6. The tensioning assembly of claim 5, wherein said cam buckle and said ratchet buckle are permanently attached with an intermediate strap.
7. The tensioning assembly of claim 6,
wherein said frame member includes a first cross bar supported between said pair of opposing arms;
wherein said cam buckle includes side members attached to opposing sides of said pressure plate and a second cross bar supported between said side members; and
wherein said intermediate strap is fixedly connected to said first and second cross bars.
8. The tensioning assembly of claim 1, wherein said pawl is pivotally mounted to said housing.
9. The tensioning assembly of claim 8,
wherein said housing further comprises said pressure plate and a pair of substantially parallel side members fixedly attached to said pressure plate; and
wherein said pawl is pivotally mounted between said pair of housing side members such that said second restraining surface is in opposing juxtaposition to said first restraining surface.
10. The tensioning assembly of claim 9, wherein said cam buckle further comprises:
a pivot pin; and
a torsion spring, disposed about one end of said pivot pin with a first extension arm in contact with said pawl and a second extension arm in contact with said housing, said torsion spring having a torque sufficient to maintain securely said second restraining surface of said pawl against said first restraining surface of said housing.
11. The tensioning assembly of claim 1, wherein said cam buckle further comprises:
means for maintaining securely said second restraining surface of said pawl against said first restraining surface of said pressure plate.
12. The tensioning assembly of claim 1, wherein said second restraining surface comprises serrations.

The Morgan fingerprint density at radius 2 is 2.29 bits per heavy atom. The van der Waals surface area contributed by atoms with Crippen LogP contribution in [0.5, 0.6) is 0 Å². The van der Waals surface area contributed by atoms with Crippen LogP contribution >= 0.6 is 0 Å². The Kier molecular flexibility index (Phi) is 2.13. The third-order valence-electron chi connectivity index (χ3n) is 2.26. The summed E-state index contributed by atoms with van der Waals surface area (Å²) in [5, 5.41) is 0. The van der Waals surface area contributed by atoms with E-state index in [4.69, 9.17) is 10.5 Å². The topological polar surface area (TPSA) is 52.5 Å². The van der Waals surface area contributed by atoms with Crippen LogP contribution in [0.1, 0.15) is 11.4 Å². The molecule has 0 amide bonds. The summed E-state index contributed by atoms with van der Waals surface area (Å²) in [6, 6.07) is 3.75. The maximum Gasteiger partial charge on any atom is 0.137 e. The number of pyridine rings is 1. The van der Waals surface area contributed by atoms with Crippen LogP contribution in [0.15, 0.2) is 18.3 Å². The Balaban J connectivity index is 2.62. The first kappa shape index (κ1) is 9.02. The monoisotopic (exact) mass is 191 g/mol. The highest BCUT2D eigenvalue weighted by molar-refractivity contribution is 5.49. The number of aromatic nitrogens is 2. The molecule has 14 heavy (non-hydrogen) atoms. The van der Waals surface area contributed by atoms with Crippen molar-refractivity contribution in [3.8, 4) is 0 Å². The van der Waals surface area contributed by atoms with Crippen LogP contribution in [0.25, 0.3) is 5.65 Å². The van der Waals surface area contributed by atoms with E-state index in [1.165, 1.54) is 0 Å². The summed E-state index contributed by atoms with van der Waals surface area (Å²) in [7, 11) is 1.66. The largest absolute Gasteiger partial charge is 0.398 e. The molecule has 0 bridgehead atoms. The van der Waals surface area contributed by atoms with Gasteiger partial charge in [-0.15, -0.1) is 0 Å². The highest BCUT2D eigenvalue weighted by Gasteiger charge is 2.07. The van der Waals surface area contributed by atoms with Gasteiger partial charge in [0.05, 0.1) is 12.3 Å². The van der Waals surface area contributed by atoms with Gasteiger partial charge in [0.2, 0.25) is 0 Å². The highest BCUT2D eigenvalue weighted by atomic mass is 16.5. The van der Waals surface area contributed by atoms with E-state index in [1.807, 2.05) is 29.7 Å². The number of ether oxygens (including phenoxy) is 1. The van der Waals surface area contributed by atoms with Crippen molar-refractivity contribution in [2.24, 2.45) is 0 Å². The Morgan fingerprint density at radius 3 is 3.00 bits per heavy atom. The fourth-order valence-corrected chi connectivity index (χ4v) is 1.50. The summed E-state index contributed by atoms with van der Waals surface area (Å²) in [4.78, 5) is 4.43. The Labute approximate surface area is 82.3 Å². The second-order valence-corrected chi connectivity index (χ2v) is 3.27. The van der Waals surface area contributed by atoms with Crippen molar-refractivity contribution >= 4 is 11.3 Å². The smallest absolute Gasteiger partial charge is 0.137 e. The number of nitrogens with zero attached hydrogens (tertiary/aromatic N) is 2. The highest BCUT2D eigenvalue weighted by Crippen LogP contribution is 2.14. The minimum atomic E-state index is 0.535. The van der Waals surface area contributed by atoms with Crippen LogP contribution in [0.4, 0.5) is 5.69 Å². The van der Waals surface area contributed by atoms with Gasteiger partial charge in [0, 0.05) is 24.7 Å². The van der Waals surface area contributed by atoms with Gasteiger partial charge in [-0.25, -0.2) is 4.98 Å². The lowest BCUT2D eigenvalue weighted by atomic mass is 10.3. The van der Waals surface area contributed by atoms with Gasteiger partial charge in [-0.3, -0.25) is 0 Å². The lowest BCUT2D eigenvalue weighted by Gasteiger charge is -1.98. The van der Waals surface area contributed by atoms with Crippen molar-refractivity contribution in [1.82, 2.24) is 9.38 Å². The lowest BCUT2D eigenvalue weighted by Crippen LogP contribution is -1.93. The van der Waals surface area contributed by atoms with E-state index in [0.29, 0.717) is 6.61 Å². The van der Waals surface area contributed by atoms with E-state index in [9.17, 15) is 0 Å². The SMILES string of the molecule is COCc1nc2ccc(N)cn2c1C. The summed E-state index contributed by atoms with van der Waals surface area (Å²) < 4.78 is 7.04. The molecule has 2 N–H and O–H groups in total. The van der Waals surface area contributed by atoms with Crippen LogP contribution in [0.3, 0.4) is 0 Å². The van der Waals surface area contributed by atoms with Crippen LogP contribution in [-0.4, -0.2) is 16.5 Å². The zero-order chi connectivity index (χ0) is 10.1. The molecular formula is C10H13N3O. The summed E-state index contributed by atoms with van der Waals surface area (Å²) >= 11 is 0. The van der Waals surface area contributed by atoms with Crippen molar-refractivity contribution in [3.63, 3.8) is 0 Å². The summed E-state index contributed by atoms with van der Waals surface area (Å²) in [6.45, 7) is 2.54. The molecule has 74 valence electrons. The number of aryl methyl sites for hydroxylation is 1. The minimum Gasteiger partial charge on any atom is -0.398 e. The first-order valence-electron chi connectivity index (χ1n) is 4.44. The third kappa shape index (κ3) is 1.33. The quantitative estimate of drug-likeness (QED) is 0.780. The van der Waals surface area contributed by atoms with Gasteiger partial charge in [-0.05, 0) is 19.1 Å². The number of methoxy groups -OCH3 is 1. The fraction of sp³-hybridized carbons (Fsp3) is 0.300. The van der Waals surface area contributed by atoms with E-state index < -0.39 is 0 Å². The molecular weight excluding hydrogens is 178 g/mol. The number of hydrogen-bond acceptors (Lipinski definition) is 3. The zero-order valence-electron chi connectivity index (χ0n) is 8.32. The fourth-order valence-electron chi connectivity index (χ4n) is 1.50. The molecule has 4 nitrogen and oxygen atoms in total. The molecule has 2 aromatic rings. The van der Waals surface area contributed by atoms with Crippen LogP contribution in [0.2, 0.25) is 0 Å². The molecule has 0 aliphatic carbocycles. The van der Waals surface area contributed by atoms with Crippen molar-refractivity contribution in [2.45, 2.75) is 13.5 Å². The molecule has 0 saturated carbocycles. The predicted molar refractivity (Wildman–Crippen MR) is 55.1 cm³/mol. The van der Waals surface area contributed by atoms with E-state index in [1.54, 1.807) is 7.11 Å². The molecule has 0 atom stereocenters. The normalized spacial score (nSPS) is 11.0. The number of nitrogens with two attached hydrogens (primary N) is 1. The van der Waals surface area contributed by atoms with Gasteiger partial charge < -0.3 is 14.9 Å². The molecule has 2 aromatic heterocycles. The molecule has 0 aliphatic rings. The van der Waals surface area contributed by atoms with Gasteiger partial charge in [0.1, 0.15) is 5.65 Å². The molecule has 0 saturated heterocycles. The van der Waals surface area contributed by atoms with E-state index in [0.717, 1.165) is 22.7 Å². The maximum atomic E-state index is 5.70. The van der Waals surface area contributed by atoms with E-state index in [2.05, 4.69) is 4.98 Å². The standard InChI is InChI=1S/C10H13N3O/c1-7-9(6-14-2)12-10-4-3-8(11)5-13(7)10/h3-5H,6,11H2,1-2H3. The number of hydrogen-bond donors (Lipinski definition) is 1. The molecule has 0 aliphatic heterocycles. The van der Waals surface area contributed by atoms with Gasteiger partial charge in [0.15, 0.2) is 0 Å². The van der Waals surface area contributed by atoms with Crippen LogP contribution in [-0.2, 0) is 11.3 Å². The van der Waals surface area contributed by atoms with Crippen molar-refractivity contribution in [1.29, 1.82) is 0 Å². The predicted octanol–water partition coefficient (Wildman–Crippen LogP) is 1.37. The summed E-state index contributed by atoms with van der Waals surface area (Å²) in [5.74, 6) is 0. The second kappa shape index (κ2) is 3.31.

13. The tensioning assembly of claim 12, wherein said first restraining surface comprises grooves.
14. The tensioning assembly of claim 1, wherein said cam buckle comprises:
a pawl having a first strap restraining surface and a finger-actuated lever on a side of said pawl opposing said first strap restraining surface;
a pivot pin about which said pawl rotates;
a housing defining a second strap restraining surface opposing said first strap restraining surface and having two substantially parallel sides members supporting said pivot pin; and
a torsion spring, disposed about one end of said pivot pin, having a torque sufficient to maintain securely said first retraining surface of said pawl against said second restraining surface of said housing to simultaneously contact said lead strap therebetween, preventing movement of said lead strap in a direction that loosens the lead strap while allowing movement of the lead strap in a direction that tightens the lead strap;
wherein rotation of said pawl lever causes said first restraining surface to rotate away from second restraining surface.
15. A cargo restraining device comprising:
a lashing strap having a free end and a securable end;
a lead strap having a free end and a securable end;
a ratchet buckle, interposed between said lashing strap and said lead strap, ratchetably connected to said free end of said lashing strap, said ratchet buckle incrementally tensioning said lashing strap about a cargo load, said ratchet buckle comprising:
a bifurcated frame member having a pair of opposing arms;
a reel member rotatably supported between said opposing arms;
ratchet wheels rotatably mounted between said frame arms and fixedly attached to said reel member in a spaced apart relationship;
a latching plate slidably mounted between said opposing arms for latching said ratchet wheels when said ratchet wheels are not being rotably driven, said lashing strap being wound around said reel member;
a lever member having a pair of opposing side members rotatably mounted on said reel member; and
a ratchet drive plate slidably mounted between said opposing side members of said lever member for engaging and driving said ratchet wheel when said lever member is actuated; and
a cam buckle that slidably engages and releases said lead strap, said cam buckle connected adjacent to said frame member by an apparatus other than said lead strap and said securing strap, said cam buckle comprising:
a housing adapted to slidably receive said lead strap, said housing having a pressure plate with a first restraining surface over which said lead strap slides; and
a pawl, having a second restraining surface, movably mounted to said housing, said pawl biased in an engaged position to restrain said lead strap between said first and second restraining surfaces so as to prevent movement of said lead strap in a direction that loosens said lead strap while allowing movement of said lead strap in an opposite direction that tensions said lead strap.
16. The cargo restraining device of claim 15,